When power is applied to the system board, the CPU initializes. The final step in its hardcoded initialization routine is to jump to a predefined memory address and execute the program that it finds there. That address is the entry point for the BIOS code, so as the CPU finishes initializing, the BIOS code begins executing the system boot sequence. To begin, the BIOS initializes installed hardware and performs the power-on self test (POST). At the conclusion of the system boot sequence, the BIOS loads the operating system and passes control to it.

Once the operating system loads, the BIOS may also perform various low-level system services at the request of the operating system or applications. Operating systems like DOS and Windows 3.X depend relatively heavily on the BIOS to provide standardized basic services. But the BIOS is a slow real-mode program, so newer operating systems like Windows 95/98/NT/2000/XP and Linux depend less on BIOS services and more on drivers that access the hardware directly.

Most PCs contain several BIOSes. This discussion refers to the main system BIOS, but most network adapters, video adapters, and disk host adapters contain their own specialized BIOSes. When the system boots, the main BIOS detects the presence of these specialized BIOSes and loads them, allowing the PC to support that hardware by using the program routines contained on that BIOS. Using one of these BIOSes may be automatic or optional. For example, some SCSI host adapters contain a BIOS. If you load that BIOS at boot time, you can boot from a SCSI drive attached to that adapter. If you do not load that BIOS, you cannot boot from or access the SCSI device until the operating system loads the device drivers needed to recognize it.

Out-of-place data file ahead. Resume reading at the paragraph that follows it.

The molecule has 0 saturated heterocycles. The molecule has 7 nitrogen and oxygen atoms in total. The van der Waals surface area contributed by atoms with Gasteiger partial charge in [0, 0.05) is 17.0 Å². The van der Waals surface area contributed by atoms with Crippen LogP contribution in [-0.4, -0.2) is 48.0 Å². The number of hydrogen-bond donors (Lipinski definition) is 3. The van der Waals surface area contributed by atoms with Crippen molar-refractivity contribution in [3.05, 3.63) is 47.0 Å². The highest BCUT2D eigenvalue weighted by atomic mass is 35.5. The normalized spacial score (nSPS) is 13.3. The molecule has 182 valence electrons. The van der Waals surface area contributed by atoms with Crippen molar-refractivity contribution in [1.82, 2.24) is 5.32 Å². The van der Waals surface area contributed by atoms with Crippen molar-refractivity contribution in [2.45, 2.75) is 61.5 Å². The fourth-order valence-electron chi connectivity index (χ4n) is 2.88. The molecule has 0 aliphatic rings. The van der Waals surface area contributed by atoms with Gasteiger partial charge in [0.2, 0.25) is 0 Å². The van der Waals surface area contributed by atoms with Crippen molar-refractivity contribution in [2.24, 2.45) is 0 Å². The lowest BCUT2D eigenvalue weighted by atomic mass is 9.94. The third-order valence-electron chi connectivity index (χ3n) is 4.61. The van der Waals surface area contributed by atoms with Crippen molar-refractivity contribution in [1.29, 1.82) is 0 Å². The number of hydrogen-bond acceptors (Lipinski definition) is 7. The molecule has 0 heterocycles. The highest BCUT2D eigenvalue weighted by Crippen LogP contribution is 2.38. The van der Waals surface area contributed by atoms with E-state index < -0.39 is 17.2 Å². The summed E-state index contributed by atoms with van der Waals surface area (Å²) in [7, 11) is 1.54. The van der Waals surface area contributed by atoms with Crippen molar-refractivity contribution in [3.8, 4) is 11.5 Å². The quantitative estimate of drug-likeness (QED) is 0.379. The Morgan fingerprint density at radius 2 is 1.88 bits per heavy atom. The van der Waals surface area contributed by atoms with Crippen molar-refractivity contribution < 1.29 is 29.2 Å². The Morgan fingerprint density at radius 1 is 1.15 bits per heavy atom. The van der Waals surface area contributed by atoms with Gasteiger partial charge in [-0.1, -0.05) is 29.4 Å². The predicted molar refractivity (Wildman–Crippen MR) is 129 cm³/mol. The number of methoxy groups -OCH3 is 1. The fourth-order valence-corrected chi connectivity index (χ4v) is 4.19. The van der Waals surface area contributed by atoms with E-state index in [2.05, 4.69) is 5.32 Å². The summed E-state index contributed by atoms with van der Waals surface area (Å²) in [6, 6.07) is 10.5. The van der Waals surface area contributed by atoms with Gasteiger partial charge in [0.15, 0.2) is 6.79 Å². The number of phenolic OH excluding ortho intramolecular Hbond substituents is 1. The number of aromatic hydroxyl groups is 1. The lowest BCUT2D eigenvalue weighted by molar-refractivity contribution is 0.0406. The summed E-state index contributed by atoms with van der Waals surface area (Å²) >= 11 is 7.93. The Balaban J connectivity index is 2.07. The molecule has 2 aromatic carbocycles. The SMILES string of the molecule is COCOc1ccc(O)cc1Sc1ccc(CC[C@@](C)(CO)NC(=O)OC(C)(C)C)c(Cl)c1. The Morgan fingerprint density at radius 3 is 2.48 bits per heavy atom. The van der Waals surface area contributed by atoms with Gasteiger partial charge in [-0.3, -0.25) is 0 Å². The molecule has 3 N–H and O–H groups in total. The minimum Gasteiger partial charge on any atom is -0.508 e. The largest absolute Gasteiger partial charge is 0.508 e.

One major function of the BIOS is to intermediate between the chipset, the CPU, and other major system components. Full implementation of some system-level features things like USB, Plug-N-Play, Power Management, and AGP requires support from both the chipset and the BIOS. If either lacks support for a feature, that feature is either unavailable or has limited functionality.

Most PCs and motherboards use BIOSes made by Phoenix, American Megatrends, Inc. (AMI), or Award (now a subsidiary of Phoenix). Some name-brand PCs like IBM and Compaq use a BIOS with that manufacturer's name on it, although that BIOS is usually a relabeled Phoenix, AMI, or Award BIOS, with or without minor modifications.

When you buy a new PC or motherboard, the BIOS it uses is relatively unimportant, certainly much less so than the chipset it uses. You can safely assume that the BIOS on any new PC or motherboard will support all or most of the chipset capabilities. There may be minor exceptions for example, some early systems with USB ports came with BIOSes that did not support USB but such exceptions are usually unimportant to the overall functioning of the system. Also, unlike the chipset, the BIOS in a modern PC can be upgraded easily to fix bugs and to support new hardware and additional features.

3.1.4 Processor Support

Motherboards are designed to accept a particular processor (CPU) or CPU family. Which CPUs a motherboard supports is determined by:

Chipset

Determines the CPU types the motherboard accepts. Non-Intel chipsets typically support a wide range of Intel and compatible CPUs. Officially, Intel chipsets support only Intel CPUs. In fact, compatible CPUs like the AMD K5/K6/K6-2, the Cyrix/IBM 6x86 (M1) and 6x86MX (M2), and the IDT WinChip run fine in motherboards with the appropriate Intel chipset. Also, although recent compatible CPUs can be installed in motherboards with older chipsets, those CPUs may not provide the highest performance of which they are capable, and some advanced features may not be supported by the chipset. The chipset also determines the fastest CPU that the motherboard can support. Intermediate speeds may or may not be supported, depending on the configuration options available for the motherboard.

CPU voltages supplied